Today’s Washington Post has a lengthy article examining their coverage of the Bush administration’s assertions about Iraq during the period leading up to the war. They contritely conclude this:
In retrospect, said Executive Editor Leonard Downie Jr., “we were so focused on trying to figure out what the administration was doing that we were not giving the same play to people who said it wouldn’t be a good idea to go to war and were questioning the administration’s rationale. Not enough of those stories were put on the front page. That was a mistake on my part.”
Across the country, “the voices raising questions about the war were lonely ones,” Downie said. “We didn’t pay enough attention to the minority.”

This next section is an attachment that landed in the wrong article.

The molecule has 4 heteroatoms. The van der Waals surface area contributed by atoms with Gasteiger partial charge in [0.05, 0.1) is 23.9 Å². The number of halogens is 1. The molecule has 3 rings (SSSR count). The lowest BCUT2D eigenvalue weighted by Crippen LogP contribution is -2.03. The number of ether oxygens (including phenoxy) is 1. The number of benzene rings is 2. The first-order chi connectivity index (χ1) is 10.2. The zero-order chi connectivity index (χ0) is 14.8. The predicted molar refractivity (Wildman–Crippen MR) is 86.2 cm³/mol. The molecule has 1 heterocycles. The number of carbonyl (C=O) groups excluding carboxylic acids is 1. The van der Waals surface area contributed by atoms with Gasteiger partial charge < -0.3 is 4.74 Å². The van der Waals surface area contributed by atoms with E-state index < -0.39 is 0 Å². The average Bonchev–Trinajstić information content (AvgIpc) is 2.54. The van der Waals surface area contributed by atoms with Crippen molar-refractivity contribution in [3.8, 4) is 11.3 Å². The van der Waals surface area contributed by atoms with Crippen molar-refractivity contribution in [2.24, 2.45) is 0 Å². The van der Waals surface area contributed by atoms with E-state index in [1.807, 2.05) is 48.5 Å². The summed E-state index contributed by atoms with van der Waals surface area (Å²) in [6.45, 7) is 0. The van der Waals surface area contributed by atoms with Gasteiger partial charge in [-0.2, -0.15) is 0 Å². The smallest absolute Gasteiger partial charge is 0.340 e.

I agree. But does it really do anyone any good to simply admit — over a year later — that they shouldn’t have just regurgitated the administration’s spoon-feeding all over the front page every day? Will they apologize to the families of nearly 1,000 US soldiers who have needlessly been sacrificed as a result of insufficient questioning of the Bush administration about the rationale for war? Will major media outlets like the Washington Post actually change their behavior in the future?
Now that I think about it, of course they will. If Kerry is elected, at least.